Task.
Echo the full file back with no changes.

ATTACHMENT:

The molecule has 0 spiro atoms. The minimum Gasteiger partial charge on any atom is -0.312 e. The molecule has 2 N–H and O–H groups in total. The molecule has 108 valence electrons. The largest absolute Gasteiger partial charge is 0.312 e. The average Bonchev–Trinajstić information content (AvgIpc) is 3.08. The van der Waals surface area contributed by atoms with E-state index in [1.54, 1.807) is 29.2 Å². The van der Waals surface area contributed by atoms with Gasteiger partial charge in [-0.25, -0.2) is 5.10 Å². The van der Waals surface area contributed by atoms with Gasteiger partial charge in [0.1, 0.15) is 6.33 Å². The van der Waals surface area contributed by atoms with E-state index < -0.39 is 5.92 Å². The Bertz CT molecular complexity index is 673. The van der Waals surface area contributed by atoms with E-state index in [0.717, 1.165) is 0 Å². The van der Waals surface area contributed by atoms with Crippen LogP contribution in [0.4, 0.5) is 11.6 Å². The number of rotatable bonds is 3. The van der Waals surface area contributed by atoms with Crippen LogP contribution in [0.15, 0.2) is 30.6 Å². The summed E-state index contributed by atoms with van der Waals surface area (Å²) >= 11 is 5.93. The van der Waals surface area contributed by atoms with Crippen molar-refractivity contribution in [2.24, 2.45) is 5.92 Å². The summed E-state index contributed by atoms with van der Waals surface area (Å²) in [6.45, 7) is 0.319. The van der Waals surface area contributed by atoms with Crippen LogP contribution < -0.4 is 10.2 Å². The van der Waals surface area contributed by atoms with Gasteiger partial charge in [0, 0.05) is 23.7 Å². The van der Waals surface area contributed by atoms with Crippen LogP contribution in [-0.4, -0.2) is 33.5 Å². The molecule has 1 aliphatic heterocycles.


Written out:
The molecule has 0 spiro atoms. The minimum Gasteiger partial charge on any atom is -0.312 e. The molecule has 2 N–H and O–H groups in total. The molecule has 108 valence electrons. The largest absolute Gasteiger partial charge is 0.312 e. The average Bonchev–Trinajstić information content (AvgIpc) is 3.08. The van der Waals surface area contributed by atoms with E-state index in [1.54, 1.807) is 29.2 Å². The van der Waals surface area contributed by atoms with Gasteiger partial charge in [-0.25, -0.2) is 5.10 Å². The van der Waals surface area contributed by atoms with Gasteiger partial charge in [0.1, 0.15) is 6.33 Å². The van der Waals surface area contributed by atoms with E-state index < -0.39 is 5.92 Å². The Bertz CT molecular complexity index is 673. The van der Waals surface area contributed by atoms with E-state index in [0.717, 1.165) is 0 Å². The van der Waals surface area contributed by atoms with Crippen LogP contribution in [0.4, 0.5) is 11.6 Å². The number of rotatable bonds is 3. The van der Waals surface area contributed by atoms with Crippen LogP contribution in [0.15, 0.2) is 30.6 Å². The summed E-state index contributed by atoms with van der Waals surface area (Å²) >= 11 is 5.93. The van der Waals surface area contributed by atoms with Crippen molar-refractivity contribution in [2.24, 2.45) is 5.92 Å². The summed E-state index contributed by atoms with van der Waals surface area (Å²) in [6.45, 7) is 0.319. The van der Waals surface area contributed by atoms with Crippen LogP contribution < -0.4 is 10.2 Å². The van der Waals surface area contributed by atoms with Gasteiger partial charge in [0, 0.05) is 23.7 Å². The van der Waals surface area contributed by atoms with Crippen LogP contribution in [-0.4, -0.2) is 33.5 Å². The molecule has 1 aliphatic heterocycles.